The Ultimate Antivenom: The Viper’s Dying, and I Won’t Miss It

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Source: Car and Driver
Full Article: The Ultimate Antivenom: The Viper’s Dying, and I Won’t Miss It

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From the March 2016 issue

As I write this, only 2687 current-gen Dodge Vipers have been produced since the car’s last refurbishment in 2012. Maybe we should think of calling Sir Elton John. He could belt out another rendition of “Candle in the Wind,” perhaps holding a deceased snake.

Fiat Chrysler might well pay for his performance, too, because Viper production will cease next year. The original Viper appeared 24 years ago and is now in its fifth generation. It’s now almost pretty, rather than merely manly, with many of its Frankenstein flaws finessed. But now, of course, it’s too late. It reminds me of the Pontiac Fiero, which debuted for 1984 as a plasticky turd and evolved into a fairy princess for 1988, just in time for GM to snuff it dead.

From day one, the Viper has always felt to me like using a Louisville Slugger to play ping-pong. The results, while interesting, have been clumsy. Not that it was always the car’s fault. I drove a Viper to a Detroit Tigers game and got food poisoning. I drove one to southern Ohio where late tech editor Don Schroeder steered it into a ditch, flattening one side exhaust into the thickness of an envelope. I drove one to a Mugg & Bopps in Gregory, Michigan, where a Hells Angel angrily asked: “You work at Car and Driver? I don’t know who you are, but I recognize your dog.” At Grattan Raceway, I got a Viper sufficiently airborne, then backed so far into a turn that it took me 15 minutes to stop shaking. I had a girlfriend refuse to climb back into a Viper after she burned her leg on the side exhaust. In a tribute to that particular heated exchange, photographer Aaron Kiley and I cooked bacon and eggs on the doorsill and popcorn over a hood vent, prompting then–Chrysler COO Wolfgang Bernhard to ban me from all further Mopar machinery. I was mortified, but his ban fizzled when he comprehensively deep-fried his own career.

Bad juju for him, too.

You know what? I even blame the Viper for giving Plymouth the confidence to build the retro faux hot rod that was the Prowler, a car I always felt had been so horrible on Chrysler’s own proving grounds that they released the thing prematurely so they wouldn’t have to drive it anymore. In fact, if I were married to a Viper and had to listen to that blatty-blat mouth every night, the two of us would be divorced, with dual 100-mile restraining orders.

The Ultimate Antivenom: The Viper’s Dying, and I Won’t Miss It-media-2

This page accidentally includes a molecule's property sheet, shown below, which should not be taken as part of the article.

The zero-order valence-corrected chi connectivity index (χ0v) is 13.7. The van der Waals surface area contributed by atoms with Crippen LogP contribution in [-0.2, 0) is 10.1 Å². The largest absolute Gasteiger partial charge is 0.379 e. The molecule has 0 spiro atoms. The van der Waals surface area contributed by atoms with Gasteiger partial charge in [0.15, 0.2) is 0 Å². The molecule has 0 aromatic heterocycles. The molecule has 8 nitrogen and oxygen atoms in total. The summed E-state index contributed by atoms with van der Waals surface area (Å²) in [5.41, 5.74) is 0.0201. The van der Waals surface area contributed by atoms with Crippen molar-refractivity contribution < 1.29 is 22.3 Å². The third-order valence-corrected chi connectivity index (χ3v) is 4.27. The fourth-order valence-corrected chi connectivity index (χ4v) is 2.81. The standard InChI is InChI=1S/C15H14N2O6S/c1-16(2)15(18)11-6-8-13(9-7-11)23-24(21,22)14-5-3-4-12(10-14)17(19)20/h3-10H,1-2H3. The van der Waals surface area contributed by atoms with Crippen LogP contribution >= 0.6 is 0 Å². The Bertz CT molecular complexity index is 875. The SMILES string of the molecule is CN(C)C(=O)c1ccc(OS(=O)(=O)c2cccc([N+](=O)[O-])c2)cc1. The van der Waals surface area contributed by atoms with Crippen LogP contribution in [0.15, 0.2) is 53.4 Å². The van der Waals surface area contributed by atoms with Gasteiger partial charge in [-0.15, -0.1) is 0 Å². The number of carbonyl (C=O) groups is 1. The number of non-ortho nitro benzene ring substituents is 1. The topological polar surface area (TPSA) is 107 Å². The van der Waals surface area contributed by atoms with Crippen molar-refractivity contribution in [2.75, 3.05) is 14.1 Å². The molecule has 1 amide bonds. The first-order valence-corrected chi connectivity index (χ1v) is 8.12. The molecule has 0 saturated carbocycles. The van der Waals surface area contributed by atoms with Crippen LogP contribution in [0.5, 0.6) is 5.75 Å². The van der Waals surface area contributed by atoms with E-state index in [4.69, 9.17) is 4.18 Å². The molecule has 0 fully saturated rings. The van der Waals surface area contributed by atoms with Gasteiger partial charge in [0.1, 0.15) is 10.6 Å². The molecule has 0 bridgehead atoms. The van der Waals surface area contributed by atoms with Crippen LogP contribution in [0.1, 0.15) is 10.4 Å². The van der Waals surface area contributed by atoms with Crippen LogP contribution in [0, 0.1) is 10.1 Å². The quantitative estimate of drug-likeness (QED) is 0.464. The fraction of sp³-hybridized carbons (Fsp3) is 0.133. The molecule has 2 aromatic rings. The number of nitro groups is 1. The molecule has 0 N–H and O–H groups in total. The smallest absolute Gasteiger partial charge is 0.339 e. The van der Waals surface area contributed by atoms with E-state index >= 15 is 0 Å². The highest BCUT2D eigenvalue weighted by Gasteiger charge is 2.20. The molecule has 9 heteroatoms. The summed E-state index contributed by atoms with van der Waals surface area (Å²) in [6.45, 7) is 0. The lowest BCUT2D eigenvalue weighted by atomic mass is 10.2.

How could you not love a face like that?

I don’t mean to be cruel, but the Viper began as a rough-and-tumble Dutch oven of a kit car. “It’s all about back to the basics,” we were told. But so is wearing suspenders. When I first drove that 1992 Viper, it felt like one of Bill Thomas’s ­Cheetahs, with its drivetrain open to the cockpit and with decent HVAC available only if the windshield collapsed.

While the Viper was reporting to its various parole officers, the Chevy Corvette kept getting more and more user-friendly, with a cockpit that eventually could have served duty in an Impala. Yes, this last-gen Viper’s interior is all leathered-up and full of ­Easter eggs—designed by an honest-to-God European, no less—but the interior was of Iacocca K-car quality in all earlier attempts. And now a Viper is a $90,000-plus proposition, which must be herding buyers toward Audi R8s and Nissan GT-Rs and Mercedes-AMG GTs, and, uh, maybe even either of the Hellcats. Heck, a new Porsche 911 can be had for just over $90,000. Any of those competitors will serve as a commuter. The Viper will serve as a commuter only if you ride in the truck that’s hauling it.

You know why there’s no Viper automatic? Because “the cost of developing it . . . would have equaled the cost of the whole program,” confessed design chief Ralph Gilles three years ago. That’s like hearing your dad say, “We can’t afford the baseball game, but I can buy you a box of Cracker Jack.”

And, of course, the Viper has always been expensive to build, what with an engine that takes 2.5 hours to assemble, followed by a 42-minute dyno run-in.

When Fiat Chrysler supremo Sergio Marchionne first drove the last Viper, he returned in 15 minutes—maybe his sweater caught fire—then said to Gilles, “Ralph, that’s a lot of work.” He meant that it was a brutal car. Of course, Viper enthusiasts have always preached, “We never wanted the car to be as sophisticated as a Corvette.” What goes unsaid is that Chrysler never had the cash willpower to get there anyhow.

It’s easy to criticize cars, which explains my career. It’s terribly hard to build one, and the Viper sure was an astonishing line drive to the draft drinkers in the upper deck. Maybe it will return, as it did two years after Chrysler flushed its cash box and held a party for the Italians. If the car returns, will it be an SRT or a Dodge again? Come on, just find a name and stick with it.

When Carrie Fisher was married to Paul Simon, the two got into a ripper of an argument on the way to the airport. Fisher said to Simon, “You’ll feel bad if I crash.”

Simon replied, “Maybe not.”


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